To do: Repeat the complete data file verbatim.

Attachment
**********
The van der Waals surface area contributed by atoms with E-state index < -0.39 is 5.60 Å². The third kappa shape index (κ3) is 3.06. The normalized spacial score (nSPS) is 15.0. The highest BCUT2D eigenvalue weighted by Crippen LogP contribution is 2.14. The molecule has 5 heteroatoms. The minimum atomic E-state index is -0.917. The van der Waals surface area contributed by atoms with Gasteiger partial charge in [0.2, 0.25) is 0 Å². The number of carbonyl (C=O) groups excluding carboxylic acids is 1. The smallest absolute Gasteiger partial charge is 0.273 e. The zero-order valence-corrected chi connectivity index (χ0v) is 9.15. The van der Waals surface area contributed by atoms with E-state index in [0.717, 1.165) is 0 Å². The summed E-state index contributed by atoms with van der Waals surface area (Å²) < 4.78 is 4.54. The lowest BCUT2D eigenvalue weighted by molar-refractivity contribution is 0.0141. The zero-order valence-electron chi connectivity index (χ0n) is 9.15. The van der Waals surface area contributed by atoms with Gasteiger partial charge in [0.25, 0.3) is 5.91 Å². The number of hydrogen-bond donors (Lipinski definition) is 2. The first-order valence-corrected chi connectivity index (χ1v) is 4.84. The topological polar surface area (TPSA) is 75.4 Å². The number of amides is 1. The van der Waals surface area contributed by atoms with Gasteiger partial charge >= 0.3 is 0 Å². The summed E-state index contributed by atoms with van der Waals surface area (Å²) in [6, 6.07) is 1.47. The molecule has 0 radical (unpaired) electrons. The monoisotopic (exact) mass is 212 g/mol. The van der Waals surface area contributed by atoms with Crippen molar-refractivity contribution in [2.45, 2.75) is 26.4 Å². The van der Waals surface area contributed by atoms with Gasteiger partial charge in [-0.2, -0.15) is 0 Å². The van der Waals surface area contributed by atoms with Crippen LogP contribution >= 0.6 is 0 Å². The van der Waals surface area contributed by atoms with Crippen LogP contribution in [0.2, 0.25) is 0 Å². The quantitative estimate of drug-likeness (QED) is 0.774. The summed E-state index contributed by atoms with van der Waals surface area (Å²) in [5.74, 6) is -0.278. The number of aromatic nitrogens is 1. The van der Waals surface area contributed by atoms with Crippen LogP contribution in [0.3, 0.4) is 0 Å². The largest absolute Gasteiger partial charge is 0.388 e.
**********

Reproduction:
The van der Waals surface area contributed by atoms with E-state index < -0.39 is 5.60 Å². The third kappa shape index (κ3) is 3.06. The normalized spacial score (nSPS) is 15.0. The highest BCUT2D eigenvalue weighted by Crippen LogP contribution is 2.14. The molecule has 5 heteroatoms. The minimum atomic E-state index is -0.917. The van der Waals surface area contributed by atoms with Gasteiger partial charge in [0.2, 0.25) is 0 Å². The number of carbonyl (C=O) groups excluding carboxylic acids is 1. The smallest absolute Gasteiger partial charge is 0.273 e. The zero-order valence-corrected chi connectivity index (χ0v) is 9.15. The van der Waals surface area contributed by atoms with E-state index in [0.717, 1.165) is 0 Å². The summed E-state index contributed by atoms with van der Waals surface area (Å²) < 4.78 is 4.54. The lowest BCUT2D eigenvalue weighted by molar-refractivity contribution is 0.0141. The zero-order valence-electron chi connectivity index (χ0n) is 9.15. The van der Waals surface area contributed by atoms with Gasteiger partial charge in [0.25, 0.3) is 5.91 Å². The number of hydrogen-bond donors (Lipinski definition) is 2. The first-order valence-corrected chi connectivity index (χ1v) is 4.84. The topological polar surface area (TPSA) is 75.4 Å². The number of amides is 1. The van der Waals surface area contributed by atoms with Gasteiger partial charge >= 0.3 is 0 Å². The summed E-state index contributed by atoms with van der Waals surface area (Å²) in [6, 6.07) is 1.47. The molecule has 0 radical (unpaired) electrons. The monoisotopic (exact) mass is 212 g/mol. The van der Waals surface area contributed by atoms with Crippen molar-refractivity contribution in [2.45, 2.75) is 26.4 Å². The van der Waals surface area contributed by atoms with Gasteiger partial charge in [-0.2, -0.15) is 0 Å². The van der Waals surface area contributed by atoms with Crippen LogP contribution >= 0.6 is 0 Å². The van der Waals surface area contributed by atoms with Crippen LogP contribution in [0.2, 0.25) is 0 Å². The quantitative estimate of drug-likeness (QED) is 0.774. The summed E-state index contributed by atoms with van der Waals surface area (Å²) in [5.74, 6) is -0.278. The number of aromatic nitrogens is 1. The van der Waals surface area contributed by atoms with Crippen LogP contribution in [0.3, 0.4) is 0 Å². The largest absolute Gasteiger partial charge is 0.388 e.